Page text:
Stacy Schiff’s Cleopatra: A Life was one of 2010’s most-hyped books. The reason for all of the excitement was twofold: first, Schiff is a respected Pulitzer Prize-winning historian and author. Secondly; and more importantly, the choice of Cleopatra for a subject is bound to be an instant hit, as the ancient Egyptian queen’s story is shrouded in intrigue and mystery.

Cleopatra has been a favourite subject in literature and popular culture since the first century BC, but readers expecting a dramatic tale of romance and betrayal should beware; Schiff’s rendering of Cleopatra’s life is geared towards correcting the rampant misconceptions about the queen, piled up by centuries of irresponsible historians and overeager writers and commentators, including the likes of Cicero and Shakespeare.

Far from being an easy (or, for that matter, entertaining) read, Cleopatra: A Life is hard-core historical account that is heavy on facts, sources and chronologies with meticulous attention to detail. Much of the 304-page book is occupied with analyses of contradictory sources in an attempt to piece together what is probably true, and what is most likely false, about Cleopatra’s life.

While Schiff’s effort is an admirable work of painstaking historical research, her storytelling leaves a lot to be desired in Cleopatra: A Life. The book’s highly academic content and choppy, jargon-heavy writing style makes it a difficult, and often boring, read; despite the valuable content.

That being said, the content is a truly remarkable feat of intensive research on Schiff’s part. The author has delved into every ancient and contemporary source imaginable; and even spent time conducting on-site research in Alexandria in order to faithfully reconstruct the Mediterranean world during Cleopatra’s lifetime.

Context is paramount in this work: the reader absorbs the events as they happened, while gaining insight into small but important details such as how Romans viewed Greeks during this time, what languages royalty spoke, and the differences in the treatment of women between Rome and Alexandria.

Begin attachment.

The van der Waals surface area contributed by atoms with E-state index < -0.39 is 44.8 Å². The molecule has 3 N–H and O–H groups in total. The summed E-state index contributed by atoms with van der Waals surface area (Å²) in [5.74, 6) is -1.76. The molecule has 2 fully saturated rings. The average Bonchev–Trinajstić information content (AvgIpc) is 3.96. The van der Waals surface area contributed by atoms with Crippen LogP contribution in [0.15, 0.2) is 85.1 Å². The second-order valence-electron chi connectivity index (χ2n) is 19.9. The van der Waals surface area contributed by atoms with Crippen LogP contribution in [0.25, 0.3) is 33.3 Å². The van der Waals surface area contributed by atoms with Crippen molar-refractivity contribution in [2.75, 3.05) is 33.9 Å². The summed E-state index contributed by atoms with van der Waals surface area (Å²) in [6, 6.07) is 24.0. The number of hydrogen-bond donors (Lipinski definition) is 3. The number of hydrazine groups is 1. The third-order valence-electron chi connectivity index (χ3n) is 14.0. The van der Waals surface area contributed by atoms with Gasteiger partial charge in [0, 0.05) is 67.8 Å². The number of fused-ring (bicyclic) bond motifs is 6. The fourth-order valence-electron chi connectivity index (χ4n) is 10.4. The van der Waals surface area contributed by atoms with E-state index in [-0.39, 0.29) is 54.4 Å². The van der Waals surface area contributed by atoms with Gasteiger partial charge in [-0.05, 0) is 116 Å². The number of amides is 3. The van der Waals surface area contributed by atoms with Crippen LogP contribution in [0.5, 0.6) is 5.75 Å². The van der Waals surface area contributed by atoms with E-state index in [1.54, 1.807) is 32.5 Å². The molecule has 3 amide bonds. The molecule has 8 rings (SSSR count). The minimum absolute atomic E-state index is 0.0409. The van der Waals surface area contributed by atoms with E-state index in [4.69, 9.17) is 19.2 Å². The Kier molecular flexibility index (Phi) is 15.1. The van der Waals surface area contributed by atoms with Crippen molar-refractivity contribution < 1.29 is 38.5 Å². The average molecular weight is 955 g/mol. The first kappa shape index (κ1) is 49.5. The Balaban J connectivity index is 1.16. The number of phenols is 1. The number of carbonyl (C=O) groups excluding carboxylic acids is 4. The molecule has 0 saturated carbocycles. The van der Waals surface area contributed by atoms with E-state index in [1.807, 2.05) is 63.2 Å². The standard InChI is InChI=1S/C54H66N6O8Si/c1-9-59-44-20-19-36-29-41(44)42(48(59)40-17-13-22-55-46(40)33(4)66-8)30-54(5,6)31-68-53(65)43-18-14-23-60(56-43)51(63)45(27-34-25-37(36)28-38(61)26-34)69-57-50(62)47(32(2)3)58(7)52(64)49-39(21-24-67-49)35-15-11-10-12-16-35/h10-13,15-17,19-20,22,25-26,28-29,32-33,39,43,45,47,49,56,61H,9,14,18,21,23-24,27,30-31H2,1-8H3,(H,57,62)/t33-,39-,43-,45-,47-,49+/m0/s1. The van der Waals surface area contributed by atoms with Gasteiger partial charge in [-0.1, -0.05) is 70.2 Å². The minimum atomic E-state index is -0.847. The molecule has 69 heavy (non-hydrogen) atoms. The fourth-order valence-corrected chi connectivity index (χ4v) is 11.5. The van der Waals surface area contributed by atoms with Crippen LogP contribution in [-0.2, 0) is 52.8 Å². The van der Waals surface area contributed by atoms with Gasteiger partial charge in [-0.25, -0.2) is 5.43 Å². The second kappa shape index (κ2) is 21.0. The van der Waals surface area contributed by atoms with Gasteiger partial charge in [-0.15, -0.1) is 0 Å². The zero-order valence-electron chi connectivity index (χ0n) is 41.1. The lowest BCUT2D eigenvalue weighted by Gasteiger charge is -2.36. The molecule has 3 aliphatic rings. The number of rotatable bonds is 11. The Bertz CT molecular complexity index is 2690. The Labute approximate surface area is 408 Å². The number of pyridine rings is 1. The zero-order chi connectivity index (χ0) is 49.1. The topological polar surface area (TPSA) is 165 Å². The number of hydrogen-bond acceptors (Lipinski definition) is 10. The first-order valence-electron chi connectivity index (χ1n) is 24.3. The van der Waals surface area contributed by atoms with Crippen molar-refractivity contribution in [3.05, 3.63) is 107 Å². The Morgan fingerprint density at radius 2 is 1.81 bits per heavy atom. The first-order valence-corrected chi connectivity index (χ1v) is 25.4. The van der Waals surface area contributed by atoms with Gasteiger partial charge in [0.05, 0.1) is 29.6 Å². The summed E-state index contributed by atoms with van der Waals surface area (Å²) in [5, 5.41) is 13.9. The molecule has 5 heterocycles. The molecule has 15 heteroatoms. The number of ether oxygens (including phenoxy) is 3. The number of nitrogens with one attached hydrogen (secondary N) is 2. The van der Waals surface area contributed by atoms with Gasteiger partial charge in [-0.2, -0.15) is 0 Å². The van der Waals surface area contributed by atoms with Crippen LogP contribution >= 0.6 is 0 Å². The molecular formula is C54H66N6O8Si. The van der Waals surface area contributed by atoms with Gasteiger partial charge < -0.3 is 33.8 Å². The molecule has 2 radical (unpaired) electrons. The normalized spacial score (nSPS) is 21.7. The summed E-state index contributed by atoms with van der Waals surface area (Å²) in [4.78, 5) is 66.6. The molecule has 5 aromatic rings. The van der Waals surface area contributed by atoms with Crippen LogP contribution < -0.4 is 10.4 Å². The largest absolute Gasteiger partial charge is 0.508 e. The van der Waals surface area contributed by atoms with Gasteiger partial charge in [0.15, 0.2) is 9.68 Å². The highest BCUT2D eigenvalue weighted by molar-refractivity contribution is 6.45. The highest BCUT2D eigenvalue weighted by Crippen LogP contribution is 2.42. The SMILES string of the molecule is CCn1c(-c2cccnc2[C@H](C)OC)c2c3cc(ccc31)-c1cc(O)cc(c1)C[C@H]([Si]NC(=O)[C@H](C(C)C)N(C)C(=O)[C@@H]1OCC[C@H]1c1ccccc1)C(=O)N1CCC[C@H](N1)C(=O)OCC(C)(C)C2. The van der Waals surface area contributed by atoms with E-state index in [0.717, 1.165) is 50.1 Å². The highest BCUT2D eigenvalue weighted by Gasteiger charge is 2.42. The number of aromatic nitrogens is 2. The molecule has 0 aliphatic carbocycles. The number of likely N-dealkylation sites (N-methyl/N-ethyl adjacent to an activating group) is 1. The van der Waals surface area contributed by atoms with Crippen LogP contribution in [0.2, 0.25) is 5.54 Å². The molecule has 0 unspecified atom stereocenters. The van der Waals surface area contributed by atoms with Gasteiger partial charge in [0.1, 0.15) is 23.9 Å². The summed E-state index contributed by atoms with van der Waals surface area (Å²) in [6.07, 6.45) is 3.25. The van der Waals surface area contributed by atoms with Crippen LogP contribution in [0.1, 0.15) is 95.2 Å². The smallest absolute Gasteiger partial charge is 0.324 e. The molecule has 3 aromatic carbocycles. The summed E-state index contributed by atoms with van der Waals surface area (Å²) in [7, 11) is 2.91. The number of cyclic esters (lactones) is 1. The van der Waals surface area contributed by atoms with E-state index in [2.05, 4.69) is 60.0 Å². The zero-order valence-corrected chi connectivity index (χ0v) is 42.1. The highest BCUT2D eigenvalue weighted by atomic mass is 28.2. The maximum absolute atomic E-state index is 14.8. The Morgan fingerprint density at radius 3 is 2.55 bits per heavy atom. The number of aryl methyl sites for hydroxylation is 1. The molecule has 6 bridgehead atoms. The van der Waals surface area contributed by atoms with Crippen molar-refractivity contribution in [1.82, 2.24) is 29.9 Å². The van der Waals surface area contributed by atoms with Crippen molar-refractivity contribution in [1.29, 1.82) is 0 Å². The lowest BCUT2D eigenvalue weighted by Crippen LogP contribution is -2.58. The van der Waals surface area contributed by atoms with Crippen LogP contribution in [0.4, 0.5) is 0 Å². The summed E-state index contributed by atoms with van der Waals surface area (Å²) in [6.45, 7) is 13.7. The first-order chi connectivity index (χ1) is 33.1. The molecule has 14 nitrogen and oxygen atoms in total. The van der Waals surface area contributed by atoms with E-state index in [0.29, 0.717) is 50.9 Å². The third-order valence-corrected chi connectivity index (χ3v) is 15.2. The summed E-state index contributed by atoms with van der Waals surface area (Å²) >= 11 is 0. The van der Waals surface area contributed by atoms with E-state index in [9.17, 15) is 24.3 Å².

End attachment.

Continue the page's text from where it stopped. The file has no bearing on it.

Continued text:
The book’s descriptions of Alexandria’s pre-eminence, Egypt’s bounty, Rome’s rough edges and everything in between are marvellous, as are the explanations of the Ptolemaic rulers, ancient Egyptian religious life, and the ins and outs of the Roman Empire during this period.

Schiff’s portrayal of Alexandria leaves the impression of a city largely unrecognisable today, and casts light on a period in history that has been obscured by inaccurate portrayals and the spin of popular culture. Schiff is to be applauded for finally providing history buffs with an accurate portrayal of Cleopatra’s life based on available facts, and crafted with a historian’s understanding of the value of sources and a strong sense of context.

Creating work on Cleopatra that is both factual and boring is a doubly difficult feat. Schiff is to be applauded for her work, but a more fluid and entertaining writing style would only enhance the book’s content and make it more accessible to a wider audience of readers.